Posted by Manda on October 30, 2020
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- Book Reviews & Other Media
Playing board games as a family (whomever makes-up your family) is a great way to build relationship within and between family members.
Games can also help your child develop his or her numeracy skills, help develop strategic thinking, and perhaps most important (according to research) to actual learning they help a person of any age see that practice increases intelligence or thinking abilities. (This is because research shows that those who believe intelligence can be changed and improved are able to learn better than those that think intelligence is fixed.) And they are fun! I’m not sure we need science to tell us that having fun with our family members is important in growing a healthy family, but did you know that many scientists and researchers have made it their lives work to study the importance of play. Indeed, once such scientists says its not just important but essential: “play-deprived children manifest multiple psychopathologies: conversely, the histories of successful, creative people show social play’s vital part in healthy development.” Learn more about Brown’s research and others in this article in Psychology Today.
The Best Games for Families with Young Children
These are fun enough that I want to play with the kids but don’t require anyone to read or super complicated rules.
Crokinole. This is best described as that epic Canadian sport of curling but on a wooden board. You flick little round pieces with a finger. This is a timeless classic that’s really fun for all ages, two to four players. I got a chance to review a Kroeger 3-in-1 version of this game and loved it. It also came with checkers, a game which no childhood is complete without playing over and over, and backgammon (which I review in the older kids games).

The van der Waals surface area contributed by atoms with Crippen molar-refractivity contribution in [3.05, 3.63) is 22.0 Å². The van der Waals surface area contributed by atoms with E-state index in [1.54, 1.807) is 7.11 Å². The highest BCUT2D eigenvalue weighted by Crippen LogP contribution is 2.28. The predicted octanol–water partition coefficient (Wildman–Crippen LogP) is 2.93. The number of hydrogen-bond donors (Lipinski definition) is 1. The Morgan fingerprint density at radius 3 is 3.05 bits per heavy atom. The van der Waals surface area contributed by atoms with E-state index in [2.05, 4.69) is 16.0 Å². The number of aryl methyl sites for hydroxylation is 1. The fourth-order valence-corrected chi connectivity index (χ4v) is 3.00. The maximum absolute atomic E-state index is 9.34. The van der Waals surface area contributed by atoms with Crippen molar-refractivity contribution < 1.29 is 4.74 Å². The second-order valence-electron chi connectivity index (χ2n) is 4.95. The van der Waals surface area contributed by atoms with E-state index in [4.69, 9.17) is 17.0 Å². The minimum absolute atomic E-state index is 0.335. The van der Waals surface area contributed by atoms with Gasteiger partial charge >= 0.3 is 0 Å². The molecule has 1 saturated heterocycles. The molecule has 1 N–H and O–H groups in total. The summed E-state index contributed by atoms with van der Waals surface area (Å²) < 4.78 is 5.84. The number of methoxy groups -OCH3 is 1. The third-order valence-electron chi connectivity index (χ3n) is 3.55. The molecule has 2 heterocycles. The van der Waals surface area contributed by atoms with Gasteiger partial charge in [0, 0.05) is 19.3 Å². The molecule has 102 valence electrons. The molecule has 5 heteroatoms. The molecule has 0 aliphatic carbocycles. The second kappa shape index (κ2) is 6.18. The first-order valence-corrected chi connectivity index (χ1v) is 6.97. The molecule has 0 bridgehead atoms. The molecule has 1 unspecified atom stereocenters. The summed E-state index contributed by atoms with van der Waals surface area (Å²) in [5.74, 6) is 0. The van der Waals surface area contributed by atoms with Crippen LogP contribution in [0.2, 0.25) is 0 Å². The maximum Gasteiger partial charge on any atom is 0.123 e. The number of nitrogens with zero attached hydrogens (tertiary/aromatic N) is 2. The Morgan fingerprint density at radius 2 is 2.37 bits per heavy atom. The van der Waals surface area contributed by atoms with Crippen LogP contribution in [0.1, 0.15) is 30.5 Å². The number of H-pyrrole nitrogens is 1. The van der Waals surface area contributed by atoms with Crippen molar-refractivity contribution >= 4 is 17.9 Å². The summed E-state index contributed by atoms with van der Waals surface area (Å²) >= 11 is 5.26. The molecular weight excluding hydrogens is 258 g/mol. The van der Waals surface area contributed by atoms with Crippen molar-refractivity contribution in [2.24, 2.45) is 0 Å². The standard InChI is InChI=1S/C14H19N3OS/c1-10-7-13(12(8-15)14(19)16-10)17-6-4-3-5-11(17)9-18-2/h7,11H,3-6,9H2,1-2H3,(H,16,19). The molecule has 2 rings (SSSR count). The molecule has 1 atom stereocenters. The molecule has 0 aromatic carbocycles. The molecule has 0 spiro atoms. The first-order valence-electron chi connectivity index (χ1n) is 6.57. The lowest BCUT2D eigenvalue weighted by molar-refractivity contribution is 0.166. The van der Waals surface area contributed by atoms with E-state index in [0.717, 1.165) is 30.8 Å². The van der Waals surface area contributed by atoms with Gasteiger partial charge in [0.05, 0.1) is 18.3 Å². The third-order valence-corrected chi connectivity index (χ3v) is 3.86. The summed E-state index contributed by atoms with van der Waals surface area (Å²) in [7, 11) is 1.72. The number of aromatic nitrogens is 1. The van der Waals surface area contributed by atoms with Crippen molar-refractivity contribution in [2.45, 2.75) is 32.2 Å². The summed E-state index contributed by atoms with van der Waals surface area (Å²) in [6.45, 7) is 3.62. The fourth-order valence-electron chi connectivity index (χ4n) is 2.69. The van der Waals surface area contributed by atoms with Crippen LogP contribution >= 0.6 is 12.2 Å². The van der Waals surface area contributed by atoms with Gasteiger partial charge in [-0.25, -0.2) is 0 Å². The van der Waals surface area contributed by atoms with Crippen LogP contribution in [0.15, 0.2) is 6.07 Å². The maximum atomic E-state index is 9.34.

Mystery Garden. It’s a simple game, but not so simple that it drives me crazy. And she wins a lot. It’s sort of like 20 questions in a board game.
Rubik’s Race. In this game partners sit across from each other and race to create a pattern on their board before their neighbour. This might be the only game that my game-hating older daughter actually enjoys. It seems to make use of the dyslexic’s talent of perception.
Wildcraft. My kid’s love this game. This is a cooperative game where everyone is a winner but it’s fun AND there are ways to add complexity. And the kids learn about herbs and their powers while playing. The first game my kids would sit down to play entirely on their own.
Settlers of Catan Junior is a scaled-down version of the popular Settlers of Catan. My youngest and I really enjoy this game together and I prefer it way better to the adult version, which I don’t have patience to learn.
Sorry and Trouble are both games based on Parcheesi. You played at least one of these in your childhood and they are still fun! They involve two to four players and moving a playing piece around the board and landing on your partner to send them back home all the while trying to get to safety yourself.